Friday, September 30, 2011

Agile backlash series...


Agile backlash series: Exploring Agile development problems and solutions

 I think Jan Stafford did a great job on this series.  I don't agree with every opinion from everyone interviewed, but I wouldn't expect to.  I think it's fair, honest, insightful, and (best of all) focuses on experiences, challenges, and ideas about overcoming challenges instead of theory, marketing fluff, and excessive exaggeration.  :)

Of course, I'm always happy when someone is willing to publish quotes of mine like the following excerpts from Why Agile should not marginalize software testers:

"SSQ: You come in frequently to integrate testing into Agile development. What kind of problems do you see organizations having when integrating testing?

Scott Barber: The first thing that I hear about is, ‘What do we need testers for if we’re doing Agile? Isn’t everyone in Agile a generalist?’

Thursday, September 29, 2011

Making Every Test Count

This is from a while back, but I wouldn't call it dated.  It's a webinar, it runs for 48 min.  I like it, for whatever that's worth.  ;)


Do you ever find yourself wondering what the point is to executing this test... again!?!  Have you ever felt like the purpose of a test is to ensure there is a check mark in a particular check box?  Are you ever asked to get *more* information in even less time with even fewer resources than the lst test project you worked on?

In this presentation, Scott Barber will introduce you to a variety of tips and techniques you can apply to virtually any testing you do as you strive to make ever test you execute add value to the project.

Scott Barber
Chief Technologist, PerfTestPlus, Inc.

Co-Author, Performance Testing Guidance for Web Applications
Author, Web Load Testing for Dummies
Contributing Author, Beautiful Testing, and How To Reduce the Cost of Testing

"If you can see it in your mind...
     you will find it in your life."

Tuesday, September 20, 2011

Candidate Statement for CMG Director

I've been nominated as a director candidate for the CMG. My candidate statement is posted below because my views related to CMG mirror my views for application performance in organizations and the industry as a whole and I believe that is (or, at least, I hope it is) interesting to anyone involved or concerned with challenges related to application performance now and in the future.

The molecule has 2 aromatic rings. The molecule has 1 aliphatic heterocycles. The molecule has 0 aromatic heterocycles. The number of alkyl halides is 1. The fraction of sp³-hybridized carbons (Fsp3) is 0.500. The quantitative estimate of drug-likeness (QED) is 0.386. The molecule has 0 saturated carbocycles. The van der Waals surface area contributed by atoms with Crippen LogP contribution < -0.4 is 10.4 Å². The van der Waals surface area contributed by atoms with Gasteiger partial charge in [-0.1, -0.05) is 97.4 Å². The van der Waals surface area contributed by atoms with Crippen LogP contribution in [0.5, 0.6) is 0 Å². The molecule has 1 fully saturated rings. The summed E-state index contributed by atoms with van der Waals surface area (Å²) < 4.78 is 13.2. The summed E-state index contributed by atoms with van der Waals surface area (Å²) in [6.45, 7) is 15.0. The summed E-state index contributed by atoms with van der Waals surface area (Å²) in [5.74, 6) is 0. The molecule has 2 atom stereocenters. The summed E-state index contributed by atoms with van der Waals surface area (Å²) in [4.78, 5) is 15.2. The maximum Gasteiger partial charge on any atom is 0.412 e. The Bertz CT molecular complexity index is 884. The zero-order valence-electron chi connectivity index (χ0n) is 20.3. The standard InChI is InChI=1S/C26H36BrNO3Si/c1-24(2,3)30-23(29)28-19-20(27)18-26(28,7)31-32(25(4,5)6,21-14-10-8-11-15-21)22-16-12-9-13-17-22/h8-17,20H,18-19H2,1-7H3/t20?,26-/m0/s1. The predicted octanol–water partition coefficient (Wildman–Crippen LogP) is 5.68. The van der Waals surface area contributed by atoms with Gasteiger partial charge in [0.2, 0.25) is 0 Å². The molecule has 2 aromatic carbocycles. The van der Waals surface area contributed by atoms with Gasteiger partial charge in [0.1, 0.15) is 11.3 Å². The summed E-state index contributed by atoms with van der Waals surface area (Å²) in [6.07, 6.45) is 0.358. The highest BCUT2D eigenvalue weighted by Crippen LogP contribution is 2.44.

If you are a CMG member, I encourage you to review all of the candidate statements and to vote your conscience here.
Remember, if you don't vote, you have no right to complain. ;)

Statement of Willingness to Serve:
I am willing and would consider it an honor to serve as a director for CMG if elected.

Professional Work Experience:
In my nearly 20 years of experience working in software and technology, I have performed the duties associated with virtually all of the commonly thought of roles; from analyst to project management, configuration management to IT support, and developer to CIO. These many experiences coalesced shortly after Y2K into a career focused on helping organizations improve software system performance to enhance user experience and enable smooth growth while avoiding speed, stability, and scalability catastrophes in a fiscally responsible manner.

Friday, September 2, 2011

Thoughts on Agile & Agile Testing

This past weekend, I finally made time to start reading Agile Testing: A Practical Guide For Testers And Agile Teams, Lisa Crispin & Janet Gregory, Addison-Wesley (2009).  I made it through the first two chapters before life called me away.  After I put the book down and starting going about accomplishing a mundane series of errands, I realized that I was feeling disappointed and that the disappointment had started growing just a few pages into the book.  Not because of what the book had to say, what it said was pretty good – not exactly how I would have expressed a few things, but thus is the plight of a writer reading what someone else has written on a topic they also care and write about.  What was disappointing me was the fact that the stuff in those chapters needed to be said at all.

You see, as Lisa and Janet were describing what Agile Testing and Testing on Agile Teams was all about, and explaining how it is “different” than “traditional testing”, my first thought was: